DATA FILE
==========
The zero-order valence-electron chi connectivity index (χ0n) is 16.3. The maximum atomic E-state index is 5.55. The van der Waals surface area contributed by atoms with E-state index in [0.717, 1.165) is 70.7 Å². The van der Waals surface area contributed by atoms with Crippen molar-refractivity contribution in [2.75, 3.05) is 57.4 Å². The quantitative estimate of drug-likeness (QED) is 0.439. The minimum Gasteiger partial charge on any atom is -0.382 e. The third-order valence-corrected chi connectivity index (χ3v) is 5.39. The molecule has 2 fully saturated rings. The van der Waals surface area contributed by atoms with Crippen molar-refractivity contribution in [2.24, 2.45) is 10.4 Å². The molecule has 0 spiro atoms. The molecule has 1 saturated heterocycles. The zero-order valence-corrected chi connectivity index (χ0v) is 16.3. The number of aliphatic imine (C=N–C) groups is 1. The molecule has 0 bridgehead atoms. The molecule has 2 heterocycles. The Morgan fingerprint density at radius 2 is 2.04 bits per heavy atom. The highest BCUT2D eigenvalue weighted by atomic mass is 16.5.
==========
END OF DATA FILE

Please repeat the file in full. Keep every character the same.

The zero-order valence-electron chi connectivity index (χ0n) is 16.3. The maximum atomic E-state index is 5.55. The van der Waals surface area contributed by atoms with E-state index in [0.717, 1.165) is 70.7 Å². The van der Waals surface area contributed by atoms with Crippen molar-refractivity contribution in [2.75, 3.05) is 57.4 Å². The quantitative estimate of drug-likeness (QED) is 0.439. The minimum Gasteiger partial charge on any atom is -0.382 e. The third-order valence-corrected chi connectivity index (χ3v) is 5.39. The molecule has 2 fully saturated rings. The van der Waals surface area contributed by atoms with Crippen molar-refractivity contribution in [2.24, 2.45) is 10.4 Å². The molecule has 0 spiro atoms. The molecule has 1 saturated heterocycles. The zero-order valence-corrected chi connectivity index (χ0v) is 16.3. The number of aliphatic imine (C=N–C) groups is 1. The molecule has 0 bridgehead atoms. The molecule has 2 heterocycles. The Morgan fingerprint density at radius 2 is 2.04 bits per heavy atom. The highest BCUT2D eigenvalue weighted by atomic mass is 16.5.